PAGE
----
While this addendum probably won’t influence an appraiser to value your home tens of thousands of dollars higher, it will definitely greatly improve your odds that any eco-inspired upgrades in your home will get the fairer market value they deserve.
According to the LA Times, “The three-page form is a response to growing concerns that although the Obama administration and many state governments and utilities are pushing homeowners to invest in energy-conserving components, standard appraisal forms — including those used by financing giants Fannie Mae and Freddie Mac — are not set up to give adequate recognition to those often costly improvements.”
Until now, homeowners have been frustrated by these “low ball valuations,” which have block many from refinancing as they are unable to qualify for the loan amount because of an appraisal report that excludes the monthly utility savings they get from energy-saving improvements. To make matters worse, appraisers are often required to make their assessments based on vague or misleading information about these improvements that local real estate companies present to them.
For example, “Appraisers complain that some realty listings claim that the house is an ‘Energy Star Home’ when in fact there’s nothing more than a few Energy Star appliances installed in the kitchen. The Energy Star Home designation is a much higher standard: It requires qualifying under a comprehensive set of criteria for the lighting, windows, water heating and high-efficiency appliances, among others.”
Besides energy efficiency, the new addendum covers a wide spectrum of improvements and ratings. Sections that cover all of the following will be included in the new document:
- air conditioning
- water-saving or reclamation systems
- landscaping that lowers water or energy use
- home’s proximity to public transportation, which might help lower fuel usage
For any homes that have been audited or rated for green features and energy efficiency, the new addendum asks for detailed information regarding the rating or auditing authority, dates of such reporting, average local utility costs and estimated monthly savings. Generally higher utility charges in an area will translate to higher value gain from energy-saving installations.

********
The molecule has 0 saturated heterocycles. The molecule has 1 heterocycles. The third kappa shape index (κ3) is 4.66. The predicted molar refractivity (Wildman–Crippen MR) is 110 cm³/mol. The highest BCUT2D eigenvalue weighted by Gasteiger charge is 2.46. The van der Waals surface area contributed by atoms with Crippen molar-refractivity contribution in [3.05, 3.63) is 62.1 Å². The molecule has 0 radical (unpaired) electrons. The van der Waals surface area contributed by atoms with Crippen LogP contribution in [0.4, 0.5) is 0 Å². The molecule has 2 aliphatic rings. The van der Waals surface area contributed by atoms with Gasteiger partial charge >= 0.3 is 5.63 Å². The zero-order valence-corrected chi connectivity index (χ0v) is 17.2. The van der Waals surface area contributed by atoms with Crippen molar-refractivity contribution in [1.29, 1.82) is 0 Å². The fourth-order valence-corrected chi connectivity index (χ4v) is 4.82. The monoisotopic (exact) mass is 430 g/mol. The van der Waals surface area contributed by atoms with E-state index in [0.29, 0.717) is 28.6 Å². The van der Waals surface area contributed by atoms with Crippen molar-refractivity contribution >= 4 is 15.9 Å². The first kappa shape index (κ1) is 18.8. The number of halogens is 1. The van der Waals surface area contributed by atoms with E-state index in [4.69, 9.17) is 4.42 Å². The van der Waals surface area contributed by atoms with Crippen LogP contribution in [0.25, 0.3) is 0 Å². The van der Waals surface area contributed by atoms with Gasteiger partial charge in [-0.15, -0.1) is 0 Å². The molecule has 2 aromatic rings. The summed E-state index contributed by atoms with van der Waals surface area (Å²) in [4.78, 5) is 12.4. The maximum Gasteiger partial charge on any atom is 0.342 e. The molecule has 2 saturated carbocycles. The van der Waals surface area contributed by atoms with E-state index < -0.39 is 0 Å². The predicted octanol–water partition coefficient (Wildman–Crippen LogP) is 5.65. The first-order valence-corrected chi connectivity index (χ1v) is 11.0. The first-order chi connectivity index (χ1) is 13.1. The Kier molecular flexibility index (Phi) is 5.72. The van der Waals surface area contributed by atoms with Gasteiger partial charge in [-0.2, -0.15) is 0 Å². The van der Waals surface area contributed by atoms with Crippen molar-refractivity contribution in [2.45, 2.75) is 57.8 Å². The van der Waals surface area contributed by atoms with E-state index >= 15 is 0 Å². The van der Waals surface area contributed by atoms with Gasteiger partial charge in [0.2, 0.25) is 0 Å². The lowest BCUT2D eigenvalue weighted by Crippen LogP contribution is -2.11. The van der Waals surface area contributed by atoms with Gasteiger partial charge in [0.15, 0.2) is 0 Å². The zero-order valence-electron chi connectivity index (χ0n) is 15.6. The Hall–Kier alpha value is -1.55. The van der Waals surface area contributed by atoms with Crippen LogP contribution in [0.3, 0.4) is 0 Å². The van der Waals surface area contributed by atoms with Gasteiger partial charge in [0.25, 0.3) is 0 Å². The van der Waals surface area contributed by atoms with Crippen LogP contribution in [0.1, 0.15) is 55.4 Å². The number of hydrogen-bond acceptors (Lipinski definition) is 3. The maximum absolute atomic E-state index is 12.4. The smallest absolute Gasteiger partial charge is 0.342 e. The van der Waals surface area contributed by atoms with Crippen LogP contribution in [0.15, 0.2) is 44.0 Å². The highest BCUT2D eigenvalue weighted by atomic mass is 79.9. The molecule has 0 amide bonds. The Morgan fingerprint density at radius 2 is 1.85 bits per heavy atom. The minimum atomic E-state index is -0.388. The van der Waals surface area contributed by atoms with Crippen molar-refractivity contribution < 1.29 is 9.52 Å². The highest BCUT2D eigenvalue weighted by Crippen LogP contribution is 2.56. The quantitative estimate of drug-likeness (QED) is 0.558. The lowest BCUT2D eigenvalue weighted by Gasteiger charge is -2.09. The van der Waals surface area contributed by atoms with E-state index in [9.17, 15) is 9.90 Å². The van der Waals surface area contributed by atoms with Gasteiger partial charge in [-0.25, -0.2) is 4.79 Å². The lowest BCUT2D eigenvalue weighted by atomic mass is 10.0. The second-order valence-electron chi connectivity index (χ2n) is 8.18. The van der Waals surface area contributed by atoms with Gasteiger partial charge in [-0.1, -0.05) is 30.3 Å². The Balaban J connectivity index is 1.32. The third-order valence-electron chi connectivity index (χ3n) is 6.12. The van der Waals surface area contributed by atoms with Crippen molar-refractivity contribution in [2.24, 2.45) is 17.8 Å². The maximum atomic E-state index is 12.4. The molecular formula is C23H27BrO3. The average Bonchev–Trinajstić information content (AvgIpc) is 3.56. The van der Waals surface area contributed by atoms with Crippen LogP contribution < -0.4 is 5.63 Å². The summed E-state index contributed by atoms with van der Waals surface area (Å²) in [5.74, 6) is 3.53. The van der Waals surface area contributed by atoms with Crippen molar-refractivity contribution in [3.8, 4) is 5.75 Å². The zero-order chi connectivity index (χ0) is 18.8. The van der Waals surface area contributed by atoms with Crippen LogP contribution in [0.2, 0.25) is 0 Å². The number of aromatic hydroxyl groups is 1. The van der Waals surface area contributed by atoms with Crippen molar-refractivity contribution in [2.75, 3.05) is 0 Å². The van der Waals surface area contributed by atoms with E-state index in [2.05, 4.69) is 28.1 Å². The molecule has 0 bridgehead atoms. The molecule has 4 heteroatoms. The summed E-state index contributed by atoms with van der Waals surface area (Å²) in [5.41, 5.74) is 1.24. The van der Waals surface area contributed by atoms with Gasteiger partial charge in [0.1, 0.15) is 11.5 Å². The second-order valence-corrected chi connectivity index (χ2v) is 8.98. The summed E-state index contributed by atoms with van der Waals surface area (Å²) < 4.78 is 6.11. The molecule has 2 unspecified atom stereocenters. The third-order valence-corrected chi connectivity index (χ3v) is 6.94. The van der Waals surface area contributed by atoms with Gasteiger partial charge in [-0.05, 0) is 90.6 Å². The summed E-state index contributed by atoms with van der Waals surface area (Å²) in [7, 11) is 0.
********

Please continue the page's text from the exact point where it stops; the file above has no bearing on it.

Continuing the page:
If there are any relevant certifications, the new addendum requires that they be submitted with the report, along with details about any changes made to the property by the owners since the time of certification.
According to the LA Times, “Appraisers using the new addendum should now be better equipped to identify accurate, recent ‘comparable’ sales in the area — a key part of coming up with a valuation…In other words, if you have a highly efficient, audited house with extensive energy-saving features as demonstrated by the addendum, an appraiser should look for prices of houses that sold recently with and without energy-efficiency features for indications of your home’s true market value. Appraisers who have training in green valuations can also use one or more techniques that essentially capitalize the documented monthly savings on utility bills into a specific value adjustment appropriate for the local market.”
[Image via KCM Blog]
Buying your first home can be exciting, nerve-wrecking, and everything in between. Preparing and educating yourself before you get going into high gear can go a long way to alleviate any potential headaches now or 10 years down the road. Courtesy of CNN Money’s all-knowing housing market experts and real estate gurus, here’s a few helpful hints for you first time home buyers out there.
[Image via The KCM Blog]